Music festivals in Canada

March 15, 2016
Nova Scotia s Celtic Colours

All photos courtesy of Stephen Simons

Sobriety may be considered counterculture at most music festivals where drugs and alcohol are often pivotal features of the experience, but in the Reford Rural Municipality of Saskatchewan it’s the norm. The Leipzig Annual Musical Festival bills itself as a drug and alcohol-free event, relying on attendees to get their fix from the music. So on May 30, I ventured to see if the experience of attending this unusual festival could be more fun than it sounded. If nothing else, I’d get to see Codie Prevost, Rosie and the Riveters, and Jay Semko of the Northern Pikes.

At one time in his life, 59-year-old Archie, who chose not to give his full name, wouldn’t go to concerts or social gatherings without taking something. “I went to a concert in Edmonton, ” the attendee said. “I was 18. ZZ Top was playing with Heart... We got into mescaline. I could have sworn that concert was three days long.” Six months sober as a recovering alcoholic, Archie prefers Leipzig’s temperance policy. “I’m getting to see a lot of people I went through treatment with here.”

The hamlet of Leipzig consists of a church, two nearby farms, and the Leipzig Serenity Retreat which hosted the festival for its fourth year. The privately run substance abuse treatment centre puts on the day to fund pro-bono programs for recovering addicts. Archie sat in the kitchen of the centre as festival goers passed through. Many said hi to Archie and there was a general familiarity at Leipzig. The festival felt like a high school reunion, only the alumni worked to kick drug habits and learned to curb their triggers instead of teasing each other before prom.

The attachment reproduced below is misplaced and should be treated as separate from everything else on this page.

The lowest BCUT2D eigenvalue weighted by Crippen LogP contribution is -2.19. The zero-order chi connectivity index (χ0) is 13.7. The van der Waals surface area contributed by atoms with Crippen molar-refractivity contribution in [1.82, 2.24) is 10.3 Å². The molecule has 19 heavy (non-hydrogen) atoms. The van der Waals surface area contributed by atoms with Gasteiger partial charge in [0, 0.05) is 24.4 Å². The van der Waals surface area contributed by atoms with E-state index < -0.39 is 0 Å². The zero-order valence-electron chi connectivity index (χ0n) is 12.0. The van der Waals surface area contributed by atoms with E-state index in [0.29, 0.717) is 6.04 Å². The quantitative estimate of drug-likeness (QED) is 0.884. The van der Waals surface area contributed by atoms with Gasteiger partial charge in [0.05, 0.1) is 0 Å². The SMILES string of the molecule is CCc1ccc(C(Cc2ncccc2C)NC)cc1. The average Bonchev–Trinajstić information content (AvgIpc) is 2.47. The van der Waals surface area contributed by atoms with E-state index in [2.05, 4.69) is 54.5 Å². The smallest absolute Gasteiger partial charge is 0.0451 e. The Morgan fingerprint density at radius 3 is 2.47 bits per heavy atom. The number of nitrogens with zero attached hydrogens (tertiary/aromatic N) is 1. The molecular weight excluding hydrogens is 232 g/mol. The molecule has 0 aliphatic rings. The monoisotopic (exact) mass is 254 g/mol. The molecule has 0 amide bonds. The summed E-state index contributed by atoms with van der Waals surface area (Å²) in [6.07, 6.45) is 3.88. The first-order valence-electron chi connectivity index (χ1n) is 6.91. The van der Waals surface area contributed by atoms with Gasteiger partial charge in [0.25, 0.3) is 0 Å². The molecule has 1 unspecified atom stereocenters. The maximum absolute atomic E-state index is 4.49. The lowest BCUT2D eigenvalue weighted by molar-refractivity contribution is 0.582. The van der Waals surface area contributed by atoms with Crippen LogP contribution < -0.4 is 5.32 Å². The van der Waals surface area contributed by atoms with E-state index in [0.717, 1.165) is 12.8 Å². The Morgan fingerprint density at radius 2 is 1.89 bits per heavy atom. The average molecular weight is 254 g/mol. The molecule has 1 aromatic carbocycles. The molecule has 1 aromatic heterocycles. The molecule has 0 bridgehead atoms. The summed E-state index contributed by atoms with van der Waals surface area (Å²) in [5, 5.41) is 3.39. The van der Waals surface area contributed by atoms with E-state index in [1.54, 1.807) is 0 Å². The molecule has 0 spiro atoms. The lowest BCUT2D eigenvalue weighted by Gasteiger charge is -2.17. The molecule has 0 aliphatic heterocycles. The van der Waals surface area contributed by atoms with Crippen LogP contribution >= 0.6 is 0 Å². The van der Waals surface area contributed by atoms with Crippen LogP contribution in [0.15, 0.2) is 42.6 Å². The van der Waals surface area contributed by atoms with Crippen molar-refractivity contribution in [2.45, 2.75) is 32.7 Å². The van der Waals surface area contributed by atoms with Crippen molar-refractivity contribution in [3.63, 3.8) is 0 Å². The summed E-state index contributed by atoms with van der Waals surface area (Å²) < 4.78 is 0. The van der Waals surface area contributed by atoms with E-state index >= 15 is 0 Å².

When he first arrived at Leipzig’s treatment centre, Archie was “scared, ” not knowing how to function without alcohol. He had been drinking since he was 12-years-old. Shortly after retiring as a rail worker at 55, he woke up and realized he was “caught in a storm.”

The festival consisted of families sitting in lawn chairs on a green space in front of a stage. Almost no one was dancing. Vendors sold burgers, souvenirs and Hutterite-made goods, including sugar cookies with the word “Leipzig” written in neon frosting. There was no security going through bags at the front gate, only a sign written in black marker on white poster board, reading “No alcohol and no drugs.”

The Leipzig centre dominates the festival grounds. It is an improbable 40-room, 3000 square-foot brick building on a remote acreage. The closest town is Wilkie, a 30-minutes drive north, with the city of Saskatoon two hours west. Program director Jacqueline Hoffman said isolation is their best security. “A lot of the people who come out here are between the ages of 50 and 70, so we don’t have the whole red-solo-cup, puking situation that a lot of festivals do.” She said the event attracts an average of 350 attendees every year.

The centre was originally built in 1927 as a convent and school run by a group of German nuns and a priest. After the local school district closed the building down in 1969, it auctioned the property many times over 40 years. The building functioned as a bakery, dentist office, bed and breakfast, and other ventures, until Ardyth Wilson, now 63, bought the dilapidated property in 2008. She has been a recovering alcoholic for 30 years. Understanding addicts are often anxious about having fun without drugs, her vision for the festival was to give her clients a space to celebrate.

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